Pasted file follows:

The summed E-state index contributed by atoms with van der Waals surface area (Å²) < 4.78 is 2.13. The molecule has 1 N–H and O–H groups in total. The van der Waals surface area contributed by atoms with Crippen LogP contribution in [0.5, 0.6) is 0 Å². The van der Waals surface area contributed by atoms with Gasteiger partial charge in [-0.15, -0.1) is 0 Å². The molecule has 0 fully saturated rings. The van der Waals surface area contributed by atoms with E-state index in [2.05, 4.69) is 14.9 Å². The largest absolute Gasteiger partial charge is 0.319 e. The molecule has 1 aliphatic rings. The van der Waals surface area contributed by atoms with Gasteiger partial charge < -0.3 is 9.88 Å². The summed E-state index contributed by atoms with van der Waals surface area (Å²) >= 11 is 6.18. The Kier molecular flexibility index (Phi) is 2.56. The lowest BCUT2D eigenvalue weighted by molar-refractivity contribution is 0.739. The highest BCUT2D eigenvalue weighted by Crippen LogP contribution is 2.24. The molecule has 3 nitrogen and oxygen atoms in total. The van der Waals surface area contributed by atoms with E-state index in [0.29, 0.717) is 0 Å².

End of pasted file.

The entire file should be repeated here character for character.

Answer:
The summed E-state index contributed by atoms with van der Waals surface area (Å²) < 4.78 is 2.13. The molecule has 1 N–H and O–H groups in total. The van der Waals surface area contributed by atoms with Crippen LogP contribution in [0.5, 0.6) is 0 Å². The van der Waals surface area contributed by atoms with Gasteiger partial charge in [-0.15, -0.1) is 0 Å². The molecule has 0 fully saturated rings. The van der Waals surface area contributed by atoms with E-state index in [2.05, 4.69) is 14.9 Å². The largest absolute Gasteiger partial charge is 0.319 e. The molecule has 1 aliphatic rings. The van der Waals surface area contributed by atoms with Gasteiger partial charge < -0.3 is 9.88 Å². The summed E-state index contributed by atoms with van der Waals surface area (Å²) >= 11 is 6.18. The Kier molecular flexibility index (Phi) is 2.56. The lowest BCUT2D eigenvalue weighted by molar-refractivity contribution is 0.739. The highest BCUT2D eigenvalue weighted by Crippen LogP contribution is 2.24. The molecule has 3 nitrogen and oxygen atoms in total. The van der Waals surface area contributed by atoms with E-state index in [0.29, 0.717) is 0 Å².